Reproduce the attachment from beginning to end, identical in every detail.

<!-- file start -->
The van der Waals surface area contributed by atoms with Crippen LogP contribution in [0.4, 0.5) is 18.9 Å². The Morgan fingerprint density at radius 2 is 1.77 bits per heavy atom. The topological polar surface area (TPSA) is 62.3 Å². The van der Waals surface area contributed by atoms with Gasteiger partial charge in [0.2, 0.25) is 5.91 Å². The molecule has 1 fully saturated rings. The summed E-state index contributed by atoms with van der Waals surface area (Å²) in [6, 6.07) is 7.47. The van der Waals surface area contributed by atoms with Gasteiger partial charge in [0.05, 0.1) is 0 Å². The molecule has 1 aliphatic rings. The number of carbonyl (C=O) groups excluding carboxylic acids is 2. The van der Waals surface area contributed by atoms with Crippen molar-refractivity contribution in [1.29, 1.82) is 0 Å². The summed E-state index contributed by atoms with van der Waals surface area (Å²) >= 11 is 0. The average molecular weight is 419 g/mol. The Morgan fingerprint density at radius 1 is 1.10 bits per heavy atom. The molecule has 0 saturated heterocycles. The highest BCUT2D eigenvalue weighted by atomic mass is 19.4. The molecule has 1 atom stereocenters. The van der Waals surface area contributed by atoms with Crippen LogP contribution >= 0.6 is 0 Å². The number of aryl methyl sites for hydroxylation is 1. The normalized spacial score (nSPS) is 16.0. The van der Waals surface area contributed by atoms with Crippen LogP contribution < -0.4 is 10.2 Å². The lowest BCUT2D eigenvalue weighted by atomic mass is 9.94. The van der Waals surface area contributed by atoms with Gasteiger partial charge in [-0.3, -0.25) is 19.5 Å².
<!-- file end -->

The van der Waals surface area contributed by atoms with Crippen LogP contribution in [0.4, 0.5) is 18.9 Å². The Morgan fingerprint density at radius 2 is 1.77 bits per heavy atom. The topological polar surface area (TPSA) is 62.3 Å². The van der Waals surface area contributed by atoms with Gasteiger partial charge in [0.2, 0.25) is 5.91 Å². The molecule has 1 fully saturated rings. The summed E-state index contributed by atoms with van der Waals surface area (Å²) in [6, 6.07) is 7.47. The van der Waals surface area contributed by atoms with Gasteiger partial charge in [0.05, 0.1) is 0 Å². The molecule has 1 aliphatic rings. The number of carbonyl (C=O) groups excluding carboxylic acids is 2. The van der Waals surface area contributed by atoms with Crippen molar-refractivity contribution in [1.29, 1.82) is 0 Å². The summed E-state index contributed by atoms with van der Waals surface area (Å²) >= 11 is 0. The average molecular weight is 419 g/mol. The Morgan fingerprint density at radius 1 is 1.10 bits per heavy atom. The molecule has 0 saturated heterocycles. The highest BCUT2D eigenvalue weighted by atomic mass is 19.4. The molecule has 1 atom stereocenters. The van der Waals surface area contributed by atoms with Crippen LogP contribution >= 0.6 is 0 Å². The number of aryl methyl sites for hydroxylation is 1. The normalized spacial score (nSPS) is 16.0. The van der Waals surface area contributed by atoms with Crippen LogP contribution < -0.4 is 10.2 Å². The lowest BCUT2D eigenvalue weighted by atomic mass is 9.94. The van der Waals surface area contributed by atoms with Gasteiger partial charge in [-0.3, -0.25) is 19.5 Å².